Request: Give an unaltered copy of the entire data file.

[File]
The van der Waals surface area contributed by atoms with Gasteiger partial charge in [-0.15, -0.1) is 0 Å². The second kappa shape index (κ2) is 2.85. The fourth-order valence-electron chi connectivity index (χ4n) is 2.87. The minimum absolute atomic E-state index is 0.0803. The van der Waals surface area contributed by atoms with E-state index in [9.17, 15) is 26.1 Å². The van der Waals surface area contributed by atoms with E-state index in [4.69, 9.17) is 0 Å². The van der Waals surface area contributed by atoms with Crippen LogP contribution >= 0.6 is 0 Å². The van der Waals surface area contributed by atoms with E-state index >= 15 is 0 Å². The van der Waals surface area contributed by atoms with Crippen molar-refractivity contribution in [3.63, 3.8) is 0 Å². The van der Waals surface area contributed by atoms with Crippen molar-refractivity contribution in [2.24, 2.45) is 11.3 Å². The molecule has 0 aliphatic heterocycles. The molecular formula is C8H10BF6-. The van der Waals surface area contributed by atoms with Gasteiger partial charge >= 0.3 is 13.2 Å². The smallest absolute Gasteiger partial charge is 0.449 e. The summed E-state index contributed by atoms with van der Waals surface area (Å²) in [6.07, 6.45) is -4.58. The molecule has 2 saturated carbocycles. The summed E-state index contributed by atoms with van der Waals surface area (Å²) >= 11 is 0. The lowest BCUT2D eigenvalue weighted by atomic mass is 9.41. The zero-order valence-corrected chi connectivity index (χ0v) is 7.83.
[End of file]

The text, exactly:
The van der Waals surface area contributed by atoms with Gasteiger partial charge in [-0.15, -0.1) is 0 Å². The second kappa shape index (κ2) is 2.85. The fourth-order valence-electron chi connectivity index (χ4n) is 2.87. The minimum absolute atomic E-state index is 0.0803. The van der Waals surface area contributed by atoms with E-state index in [9.17, 15) is 26.1 Å². The van der Waals surface area contributed by atoms with E-state index in [4.69, 9.17) is 0 Å². The van der Waals surface area contributed by atoms with Crippen LogP contribution >= 0.6 is 0 Å². The van der Waals surface area contributed by atoms with E-state index >= 15 is 0 Å². The van der Waals surface area contributed by atoms with Crippen molar-refractivity contribution in [3.63, 3.8) is 0 Å². The van der Waals surface area contributed by atoms with Crippen molar-refractivity contribution in [2.24, 2.45) is 11.3 Å². The molecule has 0 aliphatic heterocycles. The molecular formula is C8H10BF6-. The van der Waals surface area contributed by atoms with Gasteiger partial charge >= 0.3 is 13.2 Å². The smallest absolute Gasteiger partial charge is 0.449 e. The summed E-state index contributed by atoms with van der Waals surface area (Å²) in [6.07, 6.45) is -4.58. The molecule has 2 saturated carbocycles. The summed E-state index contributed by atoms with van der Waals surface area (Å²) >= 11 is 0. The lowest BCUT2D eigenvalue weighted by atomic mass is 9.41. The zero-order valence-corrected chi connectivity index (χ0v) is 7.83.